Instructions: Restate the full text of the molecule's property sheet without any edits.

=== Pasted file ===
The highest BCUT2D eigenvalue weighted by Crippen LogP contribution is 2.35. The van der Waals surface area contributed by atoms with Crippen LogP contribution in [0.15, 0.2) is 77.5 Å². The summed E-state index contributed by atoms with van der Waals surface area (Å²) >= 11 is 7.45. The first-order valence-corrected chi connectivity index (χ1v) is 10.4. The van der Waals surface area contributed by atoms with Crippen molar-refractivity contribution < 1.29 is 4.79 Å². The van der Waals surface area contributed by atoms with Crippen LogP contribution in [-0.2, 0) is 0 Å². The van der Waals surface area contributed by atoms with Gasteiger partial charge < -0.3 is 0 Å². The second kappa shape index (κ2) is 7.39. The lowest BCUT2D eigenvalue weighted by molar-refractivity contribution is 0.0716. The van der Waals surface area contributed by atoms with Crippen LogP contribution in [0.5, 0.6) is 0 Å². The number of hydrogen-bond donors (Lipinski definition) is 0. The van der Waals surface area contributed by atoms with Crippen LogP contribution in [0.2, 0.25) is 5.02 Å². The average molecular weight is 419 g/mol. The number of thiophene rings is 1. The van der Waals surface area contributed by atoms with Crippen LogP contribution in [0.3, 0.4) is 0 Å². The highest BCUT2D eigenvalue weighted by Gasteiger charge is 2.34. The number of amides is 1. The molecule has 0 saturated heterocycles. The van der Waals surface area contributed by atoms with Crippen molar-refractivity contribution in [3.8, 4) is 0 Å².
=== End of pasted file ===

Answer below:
The highest BCUT2D eigenvalue weighted by Crippen LogP contribution is 2.35. The van der Waals surface area contributed by atoms with Crippen LogP contribution in [0.15, 0.2) is 77.5 Å². The summed E-state index contributed by atoms with van der Waals surface area (Å²) >= 11 is 7.45. The first-order valence-corrected chi connectivity index (χ1v) is 10.4. The van der Waals surface area contributed by atoms with Crippen molar-refractivity contribution < 1.29 is 4.79 Å². The van der Waals surface area contributed by atoms with Crippen LogP contribution in [-0.2, 0) is 0 Å². The van der Waals surface area contributed by atoms with Gasteiger partial charge < -0.3 is 0 Å². The second kappa shape index (κ2) is 7.39. The lowest BCUT2D eigenvalue weighted by molar-refractivity contribution is 0.0716. The van der Waals surface area contributed by atoms with Crippen LogP contribution in [0.5, 0.6) is 0 Å². The number of hydrogen-bond donors (Lipinski definition) is 0. The van der Waals surface area contributed by atoms with Crippen LogP contribution in [0.2, 0.25) is 5.02 Å². The average molecular weight is 419 g/mol. The number of thiophene rings is 1. The van der Waals surface area contributed by atoms with Crippen LogP contribution in [0.3, 0.4) is 0 Å². The highest BCUT2D eigenvalue weighted by Gasteiger charge is 2.34. The number of amides is 1. The molecule has 0 saturated heterocycles. The van der Waals surface area contributed by atoms with Crippen molar-refractivity contribution in [3.8, 4) is 0 Å².